Jonathan Mix House, New Haven, Connecticut

The house at 155 Elm Street in New Haven, around 1935-1942. Image courtesy of the Connecticut State Library, WPA Architectural Survey Collection.

The scene in 2018:

This section of Elm Street features a row of three historic houses that date back to the late 18th and early 19th centuries. Furthest in the distance, at the corner of Temple Street, is the brick Ralph Ingersoll House, which was built in 1829. To the left of it is the 1767 John Pierpont House, which is one of the oldest houses in New Haven, and closest to the foreground is the 1799 Jonathan Mix House. Together, these three homes are among the few survivors of Quality Row, a term that was once given to the many fine mansions that lined Elm Street along the northern end of the New Haven Green.

Jonathan Mix, the original owner of the house in the foreground, was a New Haven native who was born in 1753. He served in the American Revolution, and spent time as a prisoner of war on the notorious British prison ship Jersey, before returning to New Haven at the end of the war. He and his wife Anna raised a large family, with ten children who were born between 1778 and 1797, at least one of whom died young. Anna died in 1799 at the age of 40, and the following year Jonathan married his second wife, Elizabeth, with whom he had one child.

This house was evidently built around the time of his second marriage, but it does not seem clear how long Jonathan Mix actually lived here. One Mix family genealogy from 1886 indicates that he “lived in the house on Elm street . . . now occupied by Dr. Carmalt” [175 Elm Street], and that he “built the house now owned by Eli W. Blake” [here at 155 Elm Street]. This probably suggests that Mix lived at present-day 175 Elm Street until around 1799, and then moved into this house upon its completion. However, he would not remain in New Haven for much longer, because in 1808 he relocated to New York, where he died in 1817.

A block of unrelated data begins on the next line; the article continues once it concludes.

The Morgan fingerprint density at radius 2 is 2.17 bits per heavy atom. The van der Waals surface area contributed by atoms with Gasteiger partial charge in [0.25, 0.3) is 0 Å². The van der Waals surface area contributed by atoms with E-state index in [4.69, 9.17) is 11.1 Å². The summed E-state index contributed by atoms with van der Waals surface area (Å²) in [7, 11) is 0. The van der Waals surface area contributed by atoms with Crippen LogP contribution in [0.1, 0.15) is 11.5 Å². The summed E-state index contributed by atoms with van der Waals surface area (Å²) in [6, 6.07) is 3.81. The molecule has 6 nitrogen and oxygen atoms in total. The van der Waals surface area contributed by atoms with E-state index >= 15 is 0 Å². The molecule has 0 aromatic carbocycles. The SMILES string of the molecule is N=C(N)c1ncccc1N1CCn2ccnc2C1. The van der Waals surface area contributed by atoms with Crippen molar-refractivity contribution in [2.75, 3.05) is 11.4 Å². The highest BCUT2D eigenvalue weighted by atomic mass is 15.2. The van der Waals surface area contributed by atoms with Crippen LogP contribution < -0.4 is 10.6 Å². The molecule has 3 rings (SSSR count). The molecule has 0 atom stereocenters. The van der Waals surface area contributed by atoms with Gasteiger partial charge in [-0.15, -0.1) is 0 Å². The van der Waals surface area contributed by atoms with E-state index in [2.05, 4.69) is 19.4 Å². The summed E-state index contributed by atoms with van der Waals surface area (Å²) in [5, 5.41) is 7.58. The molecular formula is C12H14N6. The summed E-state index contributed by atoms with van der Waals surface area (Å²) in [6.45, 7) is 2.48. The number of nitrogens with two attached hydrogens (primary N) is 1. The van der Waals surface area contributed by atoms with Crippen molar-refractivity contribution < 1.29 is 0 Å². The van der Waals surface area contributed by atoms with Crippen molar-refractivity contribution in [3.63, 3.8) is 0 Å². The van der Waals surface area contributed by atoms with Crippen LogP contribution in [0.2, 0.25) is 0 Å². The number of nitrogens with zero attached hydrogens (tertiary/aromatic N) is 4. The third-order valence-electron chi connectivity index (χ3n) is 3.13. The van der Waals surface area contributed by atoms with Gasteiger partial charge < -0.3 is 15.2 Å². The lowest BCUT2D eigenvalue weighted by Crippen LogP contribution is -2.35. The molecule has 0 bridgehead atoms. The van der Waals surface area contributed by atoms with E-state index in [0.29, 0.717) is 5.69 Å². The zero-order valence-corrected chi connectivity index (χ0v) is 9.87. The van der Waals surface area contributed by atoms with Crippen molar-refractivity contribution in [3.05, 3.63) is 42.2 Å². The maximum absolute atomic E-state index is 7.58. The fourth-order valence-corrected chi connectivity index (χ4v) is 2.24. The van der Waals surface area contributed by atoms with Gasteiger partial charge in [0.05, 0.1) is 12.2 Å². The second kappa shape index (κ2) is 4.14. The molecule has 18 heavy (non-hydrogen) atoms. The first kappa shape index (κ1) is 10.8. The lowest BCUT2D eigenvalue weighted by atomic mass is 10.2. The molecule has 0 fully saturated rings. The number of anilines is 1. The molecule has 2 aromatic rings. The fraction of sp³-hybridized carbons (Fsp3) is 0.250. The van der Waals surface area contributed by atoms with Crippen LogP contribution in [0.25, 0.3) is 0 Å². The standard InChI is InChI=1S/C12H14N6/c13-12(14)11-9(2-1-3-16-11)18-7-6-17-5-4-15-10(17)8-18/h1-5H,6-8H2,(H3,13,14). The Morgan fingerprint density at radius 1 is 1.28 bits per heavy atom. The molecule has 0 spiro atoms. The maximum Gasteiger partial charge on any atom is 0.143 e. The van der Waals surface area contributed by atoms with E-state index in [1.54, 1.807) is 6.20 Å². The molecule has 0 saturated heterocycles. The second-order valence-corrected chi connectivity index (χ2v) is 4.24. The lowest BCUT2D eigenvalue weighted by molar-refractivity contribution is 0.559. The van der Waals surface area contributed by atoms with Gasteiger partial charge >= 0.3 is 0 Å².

As mentioned in the description from the Mix genealogy, this house was later owned by Eli Whitney Blake. He was a nephew of inventor Eli Whitney, but Blake was also a noted inventor in his own right, with innovations such as a mortise lock and a stone-crushing machine. The latter was a particularly important contribution to 19th century America, because it enabled the construction of paved roads. Blake also had connections to the Mix family, which may have been how he acquired this house. His older brother, Elihu Blake, married Jonathan Mix’s youngest child, Adeline, and one of their children was William Phipps Blake, a prominent geologist who also wrote the 1886 Mix genealogy book.